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Mad Marv

Put Those Pencils Down

The magazine’s F&I columnist offers a stern warning to dealers who decide to cut costs by penalizing employees for maximizing their pay plans.

May 10, 2011

A fellow F&I pro recently wrote to describe a pencil whipping he received from his dealer. My first response was, “Ouch!” I know that many of you reading this column have suffered the sting of a reduced pay plan, and I know it usually happens after a serious uptick in business. Signing bigger checks for the F&I manager can lead a dealer to think his or her commissioned employees are overpaid as an aggregate of departmental income.

Now, I must confess that I’ve never experienced this in my 22 years behind the desk, so I count myself as fortunate — or lucky. I have discussed the issue with my dealer, and his response is simple: “If I have to cut your pay, then it’s time to release you. So I’m not going to waste time with that tactic. I want you to make plenty of money because the more you make, the more I make.”

Many dealers take the opposite stance. I don’t want to let them completely off the hook, but peer pressure is often a factor. Remember, dealers discuss intimate details of their financial statements with consultants or in 20 focus group meetings. Every cost is dissected and analyzed, including compensation.

Even the National Automobile Dealers Association offers suggested guidelines on how employees should be compensated. Many dealers abide by the association’s advice; others don’t. The problem is dealers get antsy and start doing things they shouldn’t when an employee begins maximizing his or her pay plan and exceeds the association’s recommended amount.

In the post-recession economy, dealers are looking for ways to realign their operating expenses. That’s because volume isn’t what it used to be, but the store’s mortgage payment and equipment costs remain what they’ve always been. These fixed expenses take a large bite out of the bottom line, so it makes sense to some dealers to adjust pay plans to make up for the shortfall.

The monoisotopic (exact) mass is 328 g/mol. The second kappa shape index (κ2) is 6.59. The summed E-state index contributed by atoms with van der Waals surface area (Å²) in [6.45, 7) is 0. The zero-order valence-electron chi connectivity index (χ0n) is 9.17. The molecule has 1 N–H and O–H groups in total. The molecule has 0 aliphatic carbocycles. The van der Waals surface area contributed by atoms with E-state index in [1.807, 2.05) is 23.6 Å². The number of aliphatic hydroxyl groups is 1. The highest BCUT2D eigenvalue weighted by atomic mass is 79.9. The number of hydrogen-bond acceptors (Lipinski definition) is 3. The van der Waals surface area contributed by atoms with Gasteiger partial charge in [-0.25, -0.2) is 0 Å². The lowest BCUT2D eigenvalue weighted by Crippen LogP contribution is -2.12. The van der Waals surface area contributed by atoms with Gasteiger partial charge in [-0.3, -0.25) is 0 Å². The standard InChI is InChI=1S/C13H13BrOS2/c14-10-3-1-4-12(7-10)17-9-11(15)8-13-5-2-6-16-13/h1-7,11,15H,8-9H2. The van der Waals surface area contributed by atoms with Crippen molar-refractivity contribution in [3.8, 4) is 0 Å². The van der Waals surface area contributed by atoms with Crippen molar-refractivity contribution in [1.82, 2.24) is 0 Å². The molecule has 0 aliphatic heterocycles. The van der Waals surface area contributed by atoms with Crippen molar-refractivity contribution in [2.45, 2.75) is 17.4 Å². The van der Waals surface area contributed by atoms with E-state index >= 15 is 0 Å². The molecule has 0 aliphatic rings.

The obvious problem with this mentality is the effect it has on the people earning their livelihoods. In fact, I listed it among my signs that it may be time to change jobs in last month’s column. Your tolerance level will dictate whether you decide to stick around. While I admire those of you who can, I, for one, could not.

Now, I realize I’m probably upsetting a few executive managers by writing on this topic, but the truth is, you wouldn’t be enjoying your current lifestyle if not for the professionals excelling in your stores. So, my advice is to pause before you get out your pencil and ask yourself, “Am I prepared to lose a top-notch performer over a few hundred dollars?”

As a dealer, if you want more income from your F&I department, incentivize your manager to produce more by upping the ante. This can be done in a variety of ways. Increase the profit-per-vehicle-retailed bonus or upwardly modify the overall payout by adding another tier level. You can also offer extra bonuses on product aggregates. 

The worst thing you can do is, as the old saying goes, “muzzle the ox that treads out the grain.” In doing so, you stifle the creative energies of the employee. Sure, the consultants who suggest you meddle with pay plans will tell you that the employee will struggle to produce more to return to the previous income he or she lost. And while that may be true in some instances, what happens when the economy changes for the better? For one, there will be plenty of greener pastures for your employees to consider, which means you may find yourself scrambling to replace a valued employee who just dropped his resignation letter on your desk.

In any event, pay-plan modifications have an impact on all parties involved. For the F&I manager, a reduction forces a decision: Make the adjustment, polish your résumé and start looking, or approach your dealer and try to find a way to make up the lost revenue.

Whatever you, the affected employee, decides, tread lightly in your decision. As we discussed last month, your decision affects those who look to you for financial support, in the office and at home. Always remember that the cream rises to the top and, as a professional, so will you.

Marv Eleazer is the finance manager at Langdale Ford in Valdosta, Ga. E-mail him at [email protected]

Comments

  1. 1. Ninnoi [ February 16, 2012 @ 07:19AM ]

    working cuultre and a good training system is very important. with out adequate training or at least internal meetings new guys will take time to get up to speed, which will be costly for the organisation in the end.

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Author Bio

Marv Eleazer

Finance Director

Marv is no insider. He’s an actual F&I manager with more than 20 years of experience. Get his from-the-trenches take on the industry every month at fi-magazine.com.

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